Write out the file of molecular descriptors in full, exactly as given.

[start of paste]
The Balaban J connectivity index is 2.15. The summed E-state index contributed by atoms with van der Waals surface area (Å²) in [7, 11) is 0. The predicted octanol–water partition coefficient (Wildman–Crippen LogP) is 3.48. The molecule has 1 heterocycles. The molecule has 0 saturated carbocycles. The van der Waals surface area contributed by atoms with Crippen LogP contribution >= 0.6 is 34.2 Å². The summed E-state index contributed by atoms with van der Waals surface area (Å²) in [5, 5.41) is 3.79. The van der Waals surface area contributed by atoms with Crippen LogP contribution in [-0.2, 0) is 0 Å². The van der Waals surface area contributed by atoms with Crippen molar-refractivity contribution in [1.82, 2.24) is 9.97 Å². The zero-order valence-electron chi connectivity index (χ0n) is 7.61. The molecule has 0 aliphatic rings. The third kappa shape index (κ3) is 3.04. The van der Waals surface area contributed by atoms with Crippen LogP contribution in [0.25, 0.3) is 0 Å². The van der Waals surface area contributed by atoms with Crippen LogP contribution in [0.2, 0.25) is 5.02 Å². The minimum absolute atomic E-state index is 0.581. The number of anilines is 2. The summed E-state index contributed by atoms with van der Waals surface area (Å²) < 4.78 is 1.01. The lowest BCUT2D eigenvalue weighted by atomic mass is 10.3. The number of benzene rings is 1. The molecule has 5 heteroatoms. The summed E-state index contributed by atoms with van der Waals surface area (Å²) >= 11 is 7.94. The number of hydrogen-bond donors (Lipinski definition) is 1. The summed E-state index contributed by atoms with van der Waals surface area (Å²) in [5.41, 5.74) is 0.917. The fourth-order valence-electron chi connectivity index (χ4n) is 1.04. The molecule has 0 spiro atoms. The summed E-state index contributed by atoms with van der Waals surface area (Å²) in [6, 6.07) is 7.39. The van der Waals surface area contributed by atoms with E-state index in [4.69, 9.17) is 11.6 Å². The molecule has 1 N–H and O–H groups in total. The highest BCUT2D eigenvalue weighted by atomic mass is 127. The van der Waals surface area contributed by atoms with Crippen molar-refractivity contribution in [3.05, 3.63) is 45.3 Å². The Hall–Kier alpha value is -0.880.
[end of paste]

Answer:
The Balaban J connectivity index is 2.15. The summed E-state index contributed by atoms with van der Waals surface area (Å²) in [7, 11) is 0. The predicted octanol–water partition coefficient (Wildman–Crippen LogP) is 3.48. The molecule has 1 heterocycles. The molecule has 0 saturated carbocycles. The van der Waals surface area contributed by atoms with Crippen LogP contribution >= 0.6 is 34.2 Å². The summed E-state index contributed by atoms with van der Waals surface area (Å²) in [5, 5.41) is 3.79. The van der Waals surface area contributed by atoms with Crippen LogP contribution in [-0.2, 0) is 0 Å². The van der Waals surface area contributed by atoms with Crippen molar-refractivity contribution in [1.82, 2.24) is 9.97 Å². The zero-order valence-electron chi connectivity index (χ0n) is 7.61. The molecule has 0 aliphatic rings. The third kappa shape index (κ3) is 3.04. The van der Waals surface area contributed by atoms with Crippen LogP contribution in [0.25, 0.3) is 0 Å². The van der Waals surface area contributed by atoms with Crippen LogP contribution in [0.2, 0.25) is 5.02 Å². The minimum absolute atomic E-state index is 0.581. The number of anilines is 2. The summed E-state index contributed by atoms with van der Waals surface area (Å²) < 4.78 is 1.01. The lowest BCUT2D eigenvalue weighted by atomic mass is 10.3. The number of benzene rings is 1. The molecule has 5 heteroatoms. The summed E-state index contributed by atoms with van der Waals surface area (Å²) >= 11 is 7.94. The number of hydrogen-bond donors (Lipinski definition) is 1. The summed E-state index contributed by atoms with van der Waals surface area (Å²) in [5.41, 5.74) is 0.917. The fourth-order valence-electron chi connectivity index (χ4n) is 1.04. The molecule has 0 spiro atoms. The summed E-state index contributed by atoms with van der Waals surface area (Å²) in [6, 6.07) is 7.39. The van der Waals surface area contributed by atoms with E-state index in [4.69, 9.17) is 11.6 Å². The molecule has 1 N–H and O–H groups in total. The highest BCUT2D eigenvalue weighted by atomic mass is 127. The van der Waals surface area contributed by atoms with Crippen molar-refractivity contribution in [3.05, 3.63) is 45.3 Å². The Hall–Kier alpha value is -0.880.